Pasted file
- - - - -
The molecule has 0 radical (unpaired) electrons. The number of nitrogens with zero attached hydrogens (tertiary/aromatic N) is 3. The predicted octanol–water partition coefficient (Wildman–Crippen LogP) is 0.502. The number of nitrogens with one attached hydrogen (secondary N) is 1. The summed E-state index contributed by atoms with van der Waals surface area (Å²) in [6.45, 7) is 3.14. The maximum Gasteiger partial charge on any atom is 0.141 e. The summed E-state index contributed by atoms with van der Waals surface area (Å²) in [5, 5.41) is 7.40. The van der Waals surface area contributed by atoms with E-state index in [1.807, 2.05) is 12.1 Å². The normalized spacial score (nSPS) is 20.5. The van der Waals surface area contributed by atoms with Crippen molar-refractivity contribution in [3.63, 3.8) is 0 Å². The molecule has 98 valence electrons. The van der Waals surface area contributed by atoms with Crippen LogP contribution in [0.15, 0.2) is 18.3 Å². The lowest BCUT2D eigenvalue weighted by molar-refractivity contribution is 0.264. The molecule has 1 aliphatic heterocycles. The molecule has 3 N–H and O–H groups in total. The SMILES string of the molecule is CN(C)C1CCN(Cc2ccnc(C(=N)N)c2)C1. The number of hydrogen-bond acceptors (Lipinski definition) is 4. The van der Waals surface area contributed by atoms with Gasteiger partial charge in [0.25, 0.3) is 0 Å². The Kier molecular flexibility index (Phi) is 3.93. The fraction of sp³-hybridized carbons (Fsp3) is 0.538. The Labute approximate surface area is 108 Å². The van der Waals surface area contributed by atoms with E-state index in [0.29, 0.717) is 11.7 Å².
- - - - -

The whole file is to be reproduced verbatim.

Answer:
The molecule has 0 radical (unpaired) electrons. The number of nitrogens with zero attached hydrogens (tertiary/aromatic N) is 3. The predicted octanol–water partition coefficient (Wildman–Crippen LogP) is 0.502. The number of nitrogens with one attached hydrogen (secondary N) is 1. The summed E-state index contributed by atoms with van der Waals surface area (Å²) in [6.45, 7) is 3.14. The maximum Gasteiger partial charge on any atom is 0.141 e. The summed E-state index contributed by atoms with van der Waals surface area (Å²) in [5, 5.41) is 7.40. The van der Waals surface area contributed by atoms with E-state index in [1.807, 2.05) is 12.1 Å². The normalized spacial score (nSPS) is 20.5. The van der Waals surface area contributed by atoms with Crippen molar-refractivity contribution in [3.63, 3.8) is 0 Å². The molecule has 98 valence electrons. The van der Waals surface area contributed by atoms with Crippen LogP contribution in [0.15, 0.2) is 18.3 Å². The lowest BCUT2D eigenvalue weighted by molar-refractivity contribution is 0.264. The molecule has 1 aliphatic heterocycles. The molecule has 3 N–H and O–H groups in total. The SMILES string of the molecule is CN(C)C1CCN(Cc2ccnc(C(=N)N)c2)C1. The number of hydrogen-bond acceptors (Lipinski definition) is 4. The van der Waals surface area contributed by atoms with Gasteiger partial charge in [0.25, 0.3) is 0 Å². The Kier molecular flexibility index (Phi) is 3.93. The fraction of sp³-hybridized carbons (Fsp3) is 0.538. The Labute approximate surface area is 108 Å². The van der Waals surface area contributed by atoms with E-state index in [0.29, 0.717) is 11.7 Å².